[in Philosophical Psychology
15.2 (2002): 203-6]
Princeton University Press, 2001,
xi + 148 pp.
Mele has been as persistent as anyone in his pursuit of self-deception. He has
taken it on in a series of papers over the past twenty years (notably Mele 1997)
and at various places in previous books. The present book brings together his
main ideas on the subject, and readers unfamiliar with its puzzles or Mele's
approach to it will learn a lot. The cognoscenti will not only have their
memories refreshed but will be treated to much that is new, including recent
experimental work that Mele marshals in support of his deflationary account of
"straight" self-deception. There is also a chapter devoted to the neglected
case of "twisted" self-deception, in which the self-deceiver believes
something he wishes not to be the case.
Self-deception, as its name suggests, is often thought of as lying to
oneself. This "agency view," built on the model of other-deception, gives
rise to two puzzles, paradoxes even. It suggests that the self-deceiver comes to
believe something contrary to what he already believes and somehow manages to
bring this about intentionally. The "static" puzzle, as Mele calls it, is to
explain how one can believe two contrary propositions simultaneously, and the
"dynamic" puzzle is to explain how one can form a coherent plan to pull this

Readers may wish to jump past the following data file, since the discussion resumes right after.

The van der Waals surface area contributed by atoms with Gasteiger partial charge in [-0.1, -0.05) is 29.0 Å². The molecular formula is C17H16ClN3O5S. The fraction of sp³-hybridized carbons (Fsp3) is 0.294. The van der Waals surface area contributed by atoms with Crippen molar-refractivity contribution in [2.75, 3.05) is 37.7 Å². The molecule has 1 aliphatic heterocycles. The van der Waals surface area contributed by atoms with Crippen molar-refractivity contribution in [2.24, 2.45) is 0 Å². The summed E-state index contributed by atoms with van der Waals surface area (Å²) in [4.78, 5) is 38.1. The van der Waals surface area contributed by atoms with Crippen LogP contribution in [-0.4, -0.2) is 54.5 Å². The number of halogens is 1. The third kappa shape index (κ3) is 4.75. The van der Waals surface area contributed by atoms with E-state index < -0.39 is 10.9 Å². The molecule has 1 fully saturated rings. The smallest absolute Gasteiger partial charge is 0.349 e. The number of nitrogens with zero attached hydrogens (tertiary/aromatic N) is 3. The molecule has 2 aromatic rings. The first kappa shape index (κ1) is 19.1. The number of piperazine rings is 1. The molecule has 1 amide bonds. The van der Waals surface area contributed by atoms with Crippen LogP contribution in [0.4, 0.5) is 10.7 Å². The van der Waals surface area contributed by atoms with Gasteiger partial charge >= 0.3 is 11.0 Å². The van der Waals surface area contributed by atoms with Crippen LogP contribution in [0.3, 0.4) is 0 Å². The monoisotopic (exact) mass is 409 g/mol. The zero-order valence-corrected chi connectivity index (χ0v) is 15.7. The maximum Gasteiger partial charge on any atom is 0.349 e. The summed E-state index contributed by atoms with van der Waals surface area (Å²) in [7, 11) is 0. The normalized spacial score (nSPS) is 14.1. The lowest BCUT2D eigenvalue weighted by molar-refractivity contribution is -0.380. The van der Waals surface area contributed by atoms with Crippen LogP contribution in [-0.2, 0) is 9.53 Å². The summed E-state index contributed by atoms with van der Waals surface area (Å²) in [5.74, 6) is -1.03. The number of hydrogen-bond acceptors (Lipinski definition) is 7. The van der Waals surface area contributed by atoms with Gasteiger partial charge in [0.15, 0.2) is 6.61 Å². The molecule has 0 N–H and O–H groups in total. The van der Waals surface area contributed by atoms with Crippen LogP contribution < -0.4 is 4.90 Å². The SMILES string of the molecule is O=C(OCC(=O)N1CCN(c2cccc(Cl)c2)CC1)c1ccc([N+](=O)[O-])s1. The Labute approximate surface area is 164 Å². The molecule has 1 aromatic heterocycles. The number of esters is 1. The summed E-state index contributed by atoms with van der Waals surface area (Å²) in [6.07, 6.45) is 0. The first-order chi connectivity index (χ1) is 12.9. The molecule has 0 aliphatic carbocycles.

off. Like many others who have written on the subject, this reviewer included
(see, e.g., Johnston 1988, McLaughlin 1988, and Bach 1981), Mele rejects the
agency view. His execution of the deflationary approach is distinguished by his
heavy reliance on experimental work, regarding both motivated and unmotivated or
"cold" cognition. His main theme is that the route to error in
self-deception is continuous with other routes to cognitive error.
As he did in previous work, Mele cites four processes that lead to
motivated biasing: negative misinterpretation (downplaying counter-evidence),
positive misinterpretation (treating evidence as more favorable than it is),
selective focusing/attending, and selective evidence-gathering (pp. 26-27). No
doubt these can all contribute to self-deception, as they can to more clearly
cognitive phenomena, such as intellectual obstinance and resistance to new
ideas, but the possibility of these processes is really part of the puzzle of
self-deception itself, not part of its solution. If self-deception is puzzling,
then so, for example, is selective evidence-gathering, which combines
"hypersensitivity to evidence (and sources of evidence) for the desired state